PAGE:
The tribes in Manipur have their own primal animistic religions, such as Meiteis' Sanamahi Laining, Kabuis' Haipou Tingkao and Tangkhuls' Kameo. They also have primordial social structures which have evolved over the generations. They have their own arts and crafts. They build their houses with vernacular architecture and in typical unique styles.

The use of the word 'tribe' which I am using now, has been questionable since the late 1950s. Archaeologists and ethnohistorians have been arguing with each other over its propriety. For me and for the present, I will buy the following definition. 'A tribe is a political unit, based on social or ideological solidarity, with their identity based on factors such as kinship ("clan"), ethnicity ("race"), language, dwelling place, political group, religious beliefs, oral tradition and/or cultural practice'.

In general, a tribe in Manipur is a primordial human social group with kinship structures, such as the Meitei tribe consisting of seven clans and the Naga tribe with various related communities. These tribes in Manipur, retained their standoffishness with a certain degree of economy and autonomy. As a result, they rarely mingled socially, but they were bound together by a common language of Manipuri.

Meiteis are a federation of 7 major clans, while 2 minor ones having been assimilated in the early phases of state formation. It was Nongda Lairen Pakhangba who created a state and later, a nation state of Meiteis in Meitreibak (Meitei Leibak). As Meiteis settled in the valley, which was accessible by people from outside of the surrounding mountain ranges, albeit with some hardship, they began to pick up strands of modern civilisation with complex social hierarchies and an institutional government at Kangla.

I am forever amazed at the assumption of a few clever clogs - foreign ethnologists, who, more than 100 years ago, in the absence of any history, archaeological or genealogical evidence, had propounded their humbug ideas of the origin of Meiteis as coming from somewhere near Tibet or China or from China itself such as Yunnan. They had been taking us to 'places of our origin', but when we reached there they won't let us in. They simply entertained themselves by telling tall stories and spinning edgy new yarns.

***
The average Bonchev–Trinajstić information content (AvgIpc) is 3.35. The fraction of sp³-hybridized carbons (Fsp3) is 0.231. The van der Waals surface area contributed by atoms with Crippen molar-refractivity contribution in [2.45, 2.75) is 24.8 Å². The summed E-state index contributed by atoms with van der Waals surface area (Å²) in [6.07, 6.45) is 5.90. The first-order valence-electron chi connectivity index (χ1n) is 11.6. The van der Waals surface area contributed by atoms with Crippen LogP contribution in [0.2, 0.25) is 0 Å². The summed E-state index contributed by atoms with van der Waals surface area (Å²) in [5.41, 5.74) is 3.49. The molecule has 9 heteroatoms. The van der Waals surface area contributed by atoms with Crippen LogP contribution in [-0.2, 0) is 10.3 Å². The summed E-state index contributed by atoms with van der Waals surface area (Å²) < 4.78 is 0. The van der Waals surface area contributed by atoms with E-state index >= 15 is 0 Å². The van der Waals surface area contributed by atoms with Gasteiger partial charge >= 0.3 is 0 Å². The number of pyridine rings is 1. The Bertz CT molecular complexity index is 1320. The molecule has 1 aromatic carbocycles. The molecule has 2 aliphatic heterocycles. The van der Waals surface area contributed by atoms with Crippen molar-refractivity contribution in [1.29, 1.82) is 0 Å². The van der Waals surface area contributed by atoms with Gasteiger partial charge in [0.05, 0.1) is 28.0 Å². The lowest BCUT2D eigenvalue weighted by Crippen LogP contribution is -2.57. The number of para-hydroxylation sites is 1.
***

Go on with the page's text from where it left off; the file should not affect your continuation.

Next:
In the absence of any clue, they imported some place or the other as a substitute, to show white supremacy. Since then, many Meiteis have been parroting that Meitei tribes came from anywhere except the moon. Meitei language (Manipuri) likewise, is also suffering from the same fate. Many white linguists have identified it as Tibeto-Burman, but for over 100 years, they have been unable to find a place in the Tibeto-Burman language group (tree) to accommodate it.

It is quite baffling to me. And some people, who are smart enough to think on their feet, may ask the question: did the Meiteis really have to come from somewhere? Is it not probable that they had been in Manipur as autochthones - the original settlers, like the Tibetans or the Chinese or the Dravidians?

While the discussion of whether Meiteis or any other tribe in Manipur had been indigenous has become a cottage industry, I stand to be counted that Meiteis were there with the first human expansion from Northeast Africa (cf. Author's Book, Points to Ponder, 2013, pp 20-32, 112-115 and 140-143). Sometimes, the only way to know a stove is hot is to touch it, failing which, to go as near as you can.

In written Meitei history, Poireiton Khunthok does not mean Poireiton migration. It means Poireiton settlement. Among the bizarre allegorical interpretations, one is that they came from Khamnung (Land of the dead) to Taibangpan (land of the living).

What is historically true is that, Nongda Lairen Pakhangba (33-153 CE), a descendent of Tangja-Leela-Pakhangba who was a Lai from Koubru (Koupalu in old Manipuri), defeated Khaba Nongchenba of Khaba tribe and later, Poireiton in the battle for supremacy. Pakhangba later, married Poireiton's sister Laisna and began the Ningthouja (providers of ningthous or kings) dynasty of rulers in Manipur. It is also recorded that Poireiton's settlement (Poireiton Khunthok, 18-34 CE) preceded that of Pakhangba.

The implication now is, where did all these tribes come from? There is oral history that Meitei ancestors came down from the surrounding hills like the Koubruching, Nongmaiching, Thangching and others, when the Imphal valley that was filled with water, dried up, which they simply called Kangleipak (Dry Land) There is archaeological evidence that Manipur was raised from the bottom of the sea, filled with water. (cf. Ibid, The Raising of Kangleipak from the bottom of the sea, pp 44-47).

Based on oral history and legends, there is no dispute that the early settlement of Meitei tribes in the dry valley after they came down from the surrounding mountains, was at Kangla a very dry area. It was about 20,000 years ago (cf. Kangla Excavation, Thangjam Nanjest et al). It is historical that after Pakhangba defeated Poireiton, his principality in 33 CE (Cheitharol Kumbaba), became known by another appellation - Poirei-Meetei Lamdam (Land of Poirei and Meetei).